The key findings of the study include:  

  • Women are particularly disadvantaged across a range of areas that are relevant to making an application for bail, including access to housing, personal relationships and family support, and access to mental health, alcohol and drug supports;
  • The so-called ‘risks’ that women present with in the courtroom are not indicators of community safety concerns, instead they are more likely to index women’s disadvantage and marginalisation;
  • Policing has become ‘tougher’ under Victoria’s new bail regime;
  • Women are now more likely to spend ‘dead time’ on remand and receive ‘time served’ prison sentences;
  • High bail thresholds can create pressure to finalise or ‘plead out’ matters in court; and
  • Magistrates continue to exercise discretion when making decisions about bail but are restricted by the expanded tests embedded in the Bail Act 1977 since 2018.

A significant and emergent theme from the study is the nexus between family violence, homelessness, and women’s criminalisation. The study found that homelessness is arguably the most significant barrier for women seeking bail. And for many women, their homelessness is a direct result of family violence. Yet during the researchers’ observations in the BaRC, a woman’s history of family violence was rarely mentioned in her application for bail. The apparent connections between these issues – and their significance in women’s bail and remand outcomes – highlight a gendered injustice that urgently requires further attention and research.

Based on the findings of the study, the authors of the report call for:

  • Divestment from policing and prisons;
  • Investment in long-term housing for women experiencing violence and poverty;
  • Renewed understanding of illicit drug use, mental ill-health and interpersonal violence as social and health issues requiring appropriate community-based support and services;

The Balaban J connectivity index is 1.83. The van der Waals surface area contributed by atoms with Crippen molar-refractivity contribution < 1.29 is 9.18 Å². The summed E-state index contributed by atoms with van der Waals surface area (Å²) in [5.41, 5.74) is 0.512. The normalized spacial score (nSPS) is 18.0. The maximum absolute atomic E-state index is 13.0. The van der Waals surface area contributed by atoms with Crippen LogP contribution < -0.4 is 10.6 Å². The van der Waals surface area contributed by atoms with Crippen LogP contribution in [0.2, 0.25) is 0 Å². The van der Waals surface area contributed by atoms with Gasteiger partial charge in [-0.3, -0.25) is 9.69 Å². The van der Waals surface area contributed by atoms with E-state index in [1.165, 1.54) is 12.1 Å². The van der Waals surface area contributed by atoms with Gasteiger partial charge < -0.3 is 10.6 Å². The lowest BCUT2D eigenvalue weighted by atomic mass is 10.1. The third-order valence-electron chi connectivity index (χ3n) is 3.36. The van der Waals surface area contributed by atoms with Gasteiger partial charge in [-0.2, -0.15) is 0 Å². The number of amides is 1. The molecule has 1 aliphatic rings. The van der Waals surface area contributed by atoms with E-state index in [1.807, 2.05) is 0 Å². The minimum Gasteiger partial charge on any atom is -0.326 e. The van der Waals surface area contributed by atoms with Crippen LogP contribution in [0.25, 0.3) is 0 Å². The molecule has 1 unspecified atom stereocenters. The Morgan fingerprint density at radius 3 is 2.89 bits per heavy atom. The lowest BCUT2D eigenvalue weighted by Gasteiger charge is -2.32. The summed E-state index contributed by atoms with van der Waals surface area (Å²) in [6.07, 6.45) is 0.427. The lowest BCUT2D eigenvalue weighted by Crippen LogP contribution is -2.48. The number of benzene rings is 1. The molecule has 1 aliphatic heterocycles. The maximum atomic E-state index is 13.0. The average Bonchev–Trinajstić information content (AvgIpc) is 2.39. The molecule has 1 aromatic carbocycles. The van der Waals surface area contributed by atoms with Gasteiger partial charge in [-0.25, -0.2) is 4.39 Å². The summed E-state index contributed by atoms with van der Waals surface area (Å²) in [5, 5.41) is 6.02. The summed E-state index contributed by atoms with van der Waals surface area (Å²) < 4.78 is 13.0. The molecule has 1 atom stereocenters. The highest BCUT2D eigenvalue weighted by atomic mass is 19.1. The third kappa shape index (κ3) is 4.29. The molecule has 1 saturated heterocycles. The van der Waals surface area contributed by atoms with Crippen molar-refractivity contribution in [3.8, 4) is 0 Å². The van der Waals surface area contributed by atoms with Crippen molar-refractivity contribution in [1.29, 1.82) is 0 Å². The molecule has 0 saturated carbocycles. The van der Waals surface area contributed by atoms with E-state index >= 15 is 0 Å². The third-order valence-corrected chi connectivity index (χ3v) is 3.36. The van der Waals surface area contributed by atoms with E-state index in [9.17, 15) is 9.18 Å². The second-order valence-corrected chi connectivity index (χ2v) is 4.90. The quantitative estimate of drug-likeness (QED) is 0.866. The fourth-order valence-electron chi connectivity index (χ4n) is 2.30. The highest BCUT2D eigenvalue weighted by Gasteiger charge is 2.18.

• Investment in holistic wrap-around community-based support services for women experiencing or at risk of criminalisation;
  • A review of bail laws to bring them in line with the principle that imprisonment should only be used as a last resort; and
  • Any decreases in prisoner numbers observed during the COVID-19 pandemic should be sustained and extended into the future.

This article includes excerpts from the report available online: E Russell, B Carlton, D Tyson, H Zhou, M Pearce and J Faulkner, ‘A Constellation of Circumstances’: The Drivers of Women’s Increasing Rates of Remand in Victoria (Report, 2020).

Dr Emma Russell is a senior lecturer in Crime, Justice & Legal Studies at La Trobe University.

The views and opinions expressed in these articles are the authors' and do not necessarily represent the views and opinions of the Australian Lawyers Alliance (ALA).

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[2] Department of Justice and Community Safety – Corrections Victoria (Corrections Victoria), Monthly prisoner and offender statistics 2020–21 (Dataset, September 2020).

[3] Corrections Victoria, Monthly time series prisoner and offender data to February 2020 (Dataset, March 2020).

[4] Ibid.

[5] Corrections Victoria, Women in the Victorian Prison System (Report, January 2019).

[6] Ibid.

[7] ABS, 2016 Census QuickStats: Victoria, 23 October 2017.

Tags: Criminal justice women's rights